As a sideline, Tai offers lion and dragon dancing for Chinese holidays, although the Chinese New Year doesn't actually begin until Wednesday. Until then, it's still the Year of the Ox.
"The reason why we celebrated today is all the lions teams are very busy" performing at other celebrations, Robert Chen said. He said he has hired lion dancers several other times, including for a Christmas parade a couple of years ago.
Tai said the lions - two men under a highly stylized costume - represent "beasts that escape from heaven." According to the 1,800-year-old tradition, the beasts pick out one person to devour during the first day of the new year.
The Chinese traditionally spend the first day of the new year at home and Tai said placating the lions is part of the celebration. Atop a stepladder, Shu Chen held out a head of lettuce at the end of a long pole.
Tai said lettuce is a symbol of prosperity and the coming of spring in China. As one lion attempted to grab the lettuce, Shu Chen raised it higher, prompting other dancers to raise the front end of the lion on a platform until it could reach the prize.
As Tai explained it, the lion becomes sick from the vegetable and forgets about eating people. It then serves as protector of the village.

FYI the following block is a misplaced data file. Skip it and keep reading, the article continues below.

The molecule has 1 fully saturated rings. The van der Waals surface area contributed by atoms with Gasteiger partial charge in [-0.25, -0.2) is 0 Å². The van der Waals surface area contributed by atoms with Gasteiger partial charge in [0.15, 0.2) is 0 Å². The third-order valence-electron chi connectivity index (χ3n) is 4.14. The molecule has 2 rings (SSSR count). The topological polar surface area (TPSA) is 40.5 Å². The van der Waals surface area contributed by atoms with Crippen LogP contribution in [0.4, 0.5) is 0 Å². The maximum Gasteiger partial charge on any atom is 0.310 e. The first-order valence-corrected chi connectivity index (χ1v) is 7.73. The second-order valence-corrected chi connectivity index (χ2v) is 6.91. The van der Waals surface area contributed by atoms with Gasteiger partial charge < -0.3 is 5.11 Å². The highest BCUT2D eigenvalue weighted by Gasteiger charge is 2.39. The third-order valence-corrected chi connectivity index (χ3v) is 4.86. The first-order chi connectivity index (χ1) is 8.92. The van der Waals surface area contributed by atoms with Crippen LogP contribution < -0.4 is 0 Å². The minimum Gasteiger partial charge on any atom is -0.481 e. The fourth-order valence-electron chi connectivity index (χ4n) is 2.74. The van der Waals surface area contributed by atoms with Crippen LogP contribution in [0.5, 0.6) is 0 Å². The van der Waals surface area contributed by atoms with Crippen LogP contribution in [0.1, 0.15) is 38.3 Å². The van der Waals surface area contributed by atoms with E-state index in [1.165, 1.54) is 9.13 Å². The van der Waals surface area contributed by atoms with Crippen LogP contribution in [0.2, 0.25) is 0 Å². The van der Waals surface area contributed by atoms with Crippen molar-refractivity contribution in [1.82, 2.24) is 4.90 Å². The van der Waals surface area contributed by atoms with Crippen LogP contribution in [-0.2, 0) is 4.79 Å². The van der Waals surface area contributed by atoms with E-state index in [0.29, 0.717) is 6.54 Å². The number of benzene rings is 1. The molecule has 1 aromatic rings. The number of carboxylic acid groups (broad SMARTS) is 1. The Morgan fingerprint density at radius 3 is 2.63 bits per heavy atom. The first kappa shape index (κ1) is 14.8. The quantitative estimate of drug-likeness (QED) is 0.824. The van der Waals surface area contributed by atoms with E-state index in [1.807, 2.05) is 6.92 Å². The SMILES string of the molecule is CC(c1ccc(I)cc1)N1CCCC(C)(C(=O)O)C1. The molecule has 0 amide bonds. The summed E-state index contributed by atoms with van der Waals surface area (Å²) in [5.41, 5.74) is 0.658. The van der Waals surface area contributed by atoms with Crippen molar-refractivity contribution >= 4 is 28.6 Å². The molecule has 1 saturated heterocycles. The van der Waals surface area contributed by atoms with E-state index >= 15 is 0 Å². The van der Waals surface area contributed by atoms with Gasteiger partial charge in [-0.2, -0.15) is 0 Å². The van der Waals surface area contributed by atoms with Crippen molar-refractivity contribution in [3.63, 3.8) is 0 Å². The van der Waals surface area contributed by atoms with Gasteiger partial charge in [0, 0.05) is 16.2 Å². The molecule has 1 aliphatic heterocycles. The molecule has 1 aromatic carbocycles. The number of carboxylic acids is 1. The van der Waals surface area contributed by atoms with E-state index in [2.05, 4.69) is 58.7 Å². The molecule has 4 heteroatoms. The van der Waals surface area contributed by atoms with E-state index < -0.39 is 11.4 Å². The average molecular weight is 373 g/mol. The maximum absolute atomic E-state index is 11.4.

"It's a story of evil turning to goodness," he said.
The drums represented the roaring of the lions and the gongs and cymbals were the efforts of the people to scare the lions away. The celebration was topped off by a long string of firecrackers that filled the air with blue smoke and red confetti.
"The Chinese people like the Year of the Tiger and the Year of the Dragon a lot," Robert Chen said. They like the tiger for its promise of great activity, and the dragon as a celebration of China's imperial past, he explained.
"In Taiwan, we have dragons a hundred feet long," he said. He came to the United States from there 25 years ago and he and his wife opened the restaurant in late 1985.
He said this year is like a silver anniversary, since the Chinese calendar goes through a 12-year cycle represented by different animals, including the ox, cock, dog and rat.
The celebration, which was attended by more than 100 people, was also the couple's way of thanking the community.
"Since we are here 12 some years, we really appreciate we've been accepted as friends," Robert Chen said.